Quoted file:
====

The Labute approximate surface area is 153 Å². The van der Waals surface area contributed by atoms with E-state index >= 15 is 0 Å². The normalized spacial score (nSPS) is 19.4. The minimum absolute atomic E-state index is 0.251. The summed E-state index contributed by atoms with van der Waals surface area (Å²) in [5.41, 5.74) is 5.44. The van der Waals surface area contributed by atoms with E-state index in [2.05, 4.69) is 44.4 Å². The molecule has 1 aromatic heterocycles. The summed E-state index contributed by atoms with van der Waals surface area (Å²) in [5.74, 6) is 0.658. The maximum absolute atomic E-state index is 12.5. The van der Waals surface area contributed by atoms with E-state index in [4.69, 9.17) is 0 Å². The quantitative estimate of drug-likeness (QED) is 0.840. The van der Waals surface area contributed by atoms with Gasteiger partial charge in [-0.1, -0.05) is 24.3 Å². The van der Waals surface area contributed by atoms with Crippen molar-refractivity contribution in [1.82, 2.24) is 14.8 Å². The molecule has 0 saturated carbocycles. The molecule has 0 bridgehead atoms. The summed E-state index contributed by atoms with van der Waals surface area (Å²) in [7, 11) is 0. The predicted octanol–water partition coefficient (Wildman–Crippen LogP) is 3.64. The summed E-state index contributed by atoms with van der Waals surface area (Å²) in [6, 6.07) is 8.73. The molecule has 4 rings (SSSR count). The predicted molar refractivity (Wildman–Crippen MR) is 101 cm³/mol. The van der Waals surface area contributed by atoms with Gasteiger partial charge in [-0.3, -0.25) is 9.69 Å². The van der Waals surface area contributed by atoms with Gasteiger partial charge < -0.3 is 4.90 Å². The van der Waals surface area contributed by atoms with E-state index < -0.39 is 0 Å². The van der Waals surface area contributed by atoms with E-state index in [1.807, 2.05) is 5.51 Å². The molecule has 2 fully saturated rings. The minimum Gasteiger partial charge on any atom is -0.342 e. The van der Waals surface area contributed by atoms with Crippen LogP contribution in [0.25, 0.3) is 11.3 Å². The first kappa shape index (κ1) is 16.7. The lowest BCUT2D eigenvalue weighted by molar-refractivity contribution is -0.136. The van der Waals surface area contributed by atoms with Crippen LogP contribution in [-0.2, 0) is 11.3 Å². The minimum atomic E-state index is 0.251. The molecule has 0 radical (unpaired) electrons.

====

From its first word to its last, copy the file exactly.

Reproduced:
The Labute approximate surface area is 153 Å². The van der Waals surface area contributed by atoms with E-state index >= 15 is 0 Å². The normalized spacial score (nSPS) is 19.4. The minimum absolute atomic E-state index is 0.251. The summed E-state index contributed by atoms with van der Waals surface area (Å²) in [5.41, 5.74) is 5.44. The van der Waals surface area contributed by atoms with E-state index in [2.05, 4.69) is 44.4 Å². The molecule has 1 aromatic heterocycles. The summed E-state index contributed by atoms with van der Waals surface area (Å²) in [5.74, 6) is 0.658. The maximum absolute atomic E-state index is 12.5. The van der Waals surface area contributed by atoms with E-state index in [4.69, 9.17) is 0 Å². The quantitative estimate of drug-likeness (QED) is 0.840. The van der Waals surface area contributed by atoms with Gasteiger partial charge in [-0.1, -0.05) is 24.3 Å². The van der Waals surface area contributed by atoms with Crippen molar-refractivity contribution in [1.82, 2.24) is 14.8 Å². The molecule has 0 saturated carbocycles. The molecule has 0 bridgehead atoms. The summed E-state index contributed by atoms with van der Waals surface area (Å²) in [7, 11) is 0. The predicted octanol–water partition coefficient (Wildman–Crippen LogP) is 3.64. The summed E-state index contributed by atoms with van der Waals surface area (Å²) in [6, 6.07) is 8.73. The molecule has 4 rings (SSSR count). The predicted molar refractivity (Wildman–Crippen MR) is 101 cm³/mol. The van der Waals surface area contributed by atoms with Gasteiger partial charge in [-0.3, -0.25) is 9.69 Å². The van der Waals surface area contributed by atoms with Gasteiger partial charge < -0.3 is 4.90 Å². The van der Waals surface area contributed by atoms with E-state index < -0.39 is 0 Å². The van der Waals surface area contributed by atoms with E-state index in [1.807, 2.05) is 5.51 Å². The molecule has 2 fully saturated rings. The minimum Gasteiger partial charge on any atom is -0.342 e. The van der Waals surface area contributed by atoms with Crippen LogP contribution in [0.25, 0.3) is 11.3 Å². The first kappa shape index (κ1) is 16.7. The lowest BCUT2D eigenvalue weighted by molar-refractivity contribution is -0.136. The van der Waals surface area contributed by atoms with Crippen LogP contribution in [-0.2, 0) is 11.3 Å². The minimum atomic E-state index is 0.251. The molecule has 0 radical (unpaired) electrons.